I built a system for a friend with a nForce1 mobo, the sound is great, and before I gave it to him I ran a few tests with the sound enabled and disabled in Windows XP. Games ran practically the same. This is me just watching the FPS while playing instead of running an actual benchmark. So, my numbers might be a lil skewed, but my point is that the onboard audio didn't kill the performance.
    • The Nforce 2 on board sound is very efficient when it comes to cpu clock cycles.
    • Re:Performance hit? (Score:3, Informative)

      by Shadow99_1 (86250)
      Actually that is only the case when using software sound support (what commonly is refered to simply as AC 97 sound support when looking at PC specs). Onboard hardware sound chips are getting more common and don't have such issues. Cmedia seemed to be the first, but it's now been eclipsed by the Nforce 1 & 2 onboard hardware sound chips...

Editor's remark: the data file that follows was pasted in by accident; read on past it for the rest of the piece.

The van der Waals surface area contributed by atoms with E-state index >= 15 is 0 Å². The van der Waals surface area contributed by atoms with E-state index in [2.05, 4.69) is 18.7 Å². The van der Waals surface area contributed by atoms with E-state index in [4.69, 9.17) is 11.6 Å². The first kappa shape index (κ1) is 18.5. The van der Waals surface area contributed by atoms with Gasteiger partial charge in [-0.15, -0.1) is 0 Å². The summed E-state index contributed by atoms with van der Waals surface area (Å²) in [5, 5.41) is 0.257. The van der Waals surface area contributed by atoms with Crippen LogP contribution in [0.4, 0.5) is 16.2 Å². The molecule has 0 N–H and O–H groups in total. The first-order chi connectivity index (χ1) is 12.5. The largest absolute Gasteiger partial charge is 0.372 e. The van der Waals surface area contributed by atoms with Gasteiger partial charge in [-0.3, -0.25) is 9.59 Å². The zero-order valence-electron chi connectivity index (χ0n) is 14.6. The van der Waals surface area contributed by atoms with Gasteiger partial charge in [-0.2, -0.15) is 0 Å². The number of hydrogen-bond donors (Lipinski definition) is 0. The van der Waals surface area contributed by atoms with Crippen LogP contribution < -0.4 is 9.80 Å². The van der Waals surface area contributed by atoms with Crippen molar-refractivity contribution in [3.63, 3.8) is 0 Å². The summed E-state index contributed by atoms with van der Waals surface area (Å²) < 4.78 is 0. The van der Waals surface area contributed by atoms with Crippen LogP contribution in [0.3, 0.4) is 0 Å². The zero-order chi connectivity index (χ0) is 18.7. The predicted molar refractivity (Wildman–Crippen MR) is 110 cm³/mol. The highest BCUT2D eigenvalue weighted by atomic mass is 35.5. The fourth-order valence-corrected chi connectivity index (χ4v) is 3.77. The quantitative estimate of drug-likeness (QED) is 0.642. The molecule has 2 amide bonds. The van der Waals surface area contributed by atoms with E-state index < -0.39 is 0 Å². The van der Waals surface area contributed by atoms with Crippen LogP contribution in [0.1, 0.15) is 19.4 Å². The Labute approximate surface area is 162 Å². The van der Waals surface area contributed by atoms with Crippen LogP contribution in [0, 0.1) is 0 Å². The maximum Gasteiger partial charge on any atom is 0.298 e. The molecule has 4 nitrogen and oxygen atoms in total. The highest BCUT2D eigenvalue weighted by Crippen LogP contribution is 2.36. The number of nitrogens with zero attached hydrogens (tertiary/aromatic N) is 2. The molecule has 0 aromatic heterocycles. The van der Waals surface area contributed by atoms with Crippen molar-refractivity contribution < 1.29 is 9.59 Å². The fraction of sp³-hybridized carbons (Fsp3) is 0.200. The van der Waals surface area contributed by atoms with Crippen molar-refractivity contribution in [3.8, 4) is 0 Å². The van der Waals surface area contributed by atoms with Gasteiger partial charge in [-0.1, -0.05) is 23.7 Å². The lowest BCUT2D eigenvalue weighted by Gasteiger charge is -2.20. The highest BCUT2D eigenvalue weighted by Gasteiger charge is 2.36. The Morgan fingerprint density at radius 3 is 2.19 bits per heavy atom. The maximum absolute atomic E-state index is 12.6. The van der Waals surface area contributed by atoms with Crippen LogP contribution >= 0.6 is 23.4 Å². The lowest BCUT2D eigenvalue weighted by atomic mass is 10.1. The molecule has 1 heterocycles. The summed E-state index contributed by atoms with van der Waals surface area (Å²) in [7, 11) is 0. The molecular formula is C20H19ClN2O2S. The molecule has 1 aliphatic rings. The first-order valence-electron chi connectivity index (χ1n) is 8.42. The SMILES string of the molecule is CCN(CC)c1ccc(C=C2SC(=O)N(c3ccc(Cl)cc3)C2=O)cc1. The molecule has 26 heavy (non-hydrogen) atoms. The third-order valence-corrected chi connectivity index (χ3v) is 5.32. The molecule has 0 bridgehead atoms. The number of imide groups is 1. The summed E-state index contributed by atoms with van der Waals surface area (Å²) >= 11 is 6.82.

Those hardware solutions offer comparable performance to most internal soundcards...
  • Noisey Anyway (Score:5, Informative)

    by Book16 (608718) <jryoung@optusnet.com.au> on Sunday July 06, 2003 @08:39AM (#6376525)
    In most situations I don't think it actually matters. A computer produces so much EMI which in turn creates noise in the audio regardless of whether you are running on-board sound or otherwise. Unless you are getting the signal out of the computer digitally, there is going to be noise. The only real reason I can think of for buying a high-end peripheral sound-card is if you need it for use as part of a digital audio workstation (high smaple-rates, resolution etc... or because you want multi-channel surround. -- Book
    • Could you explain this? I have a high-end microphone [okay, signal in, not signal out], and it looks to me like its cable is thick enough that it's heavily shielded.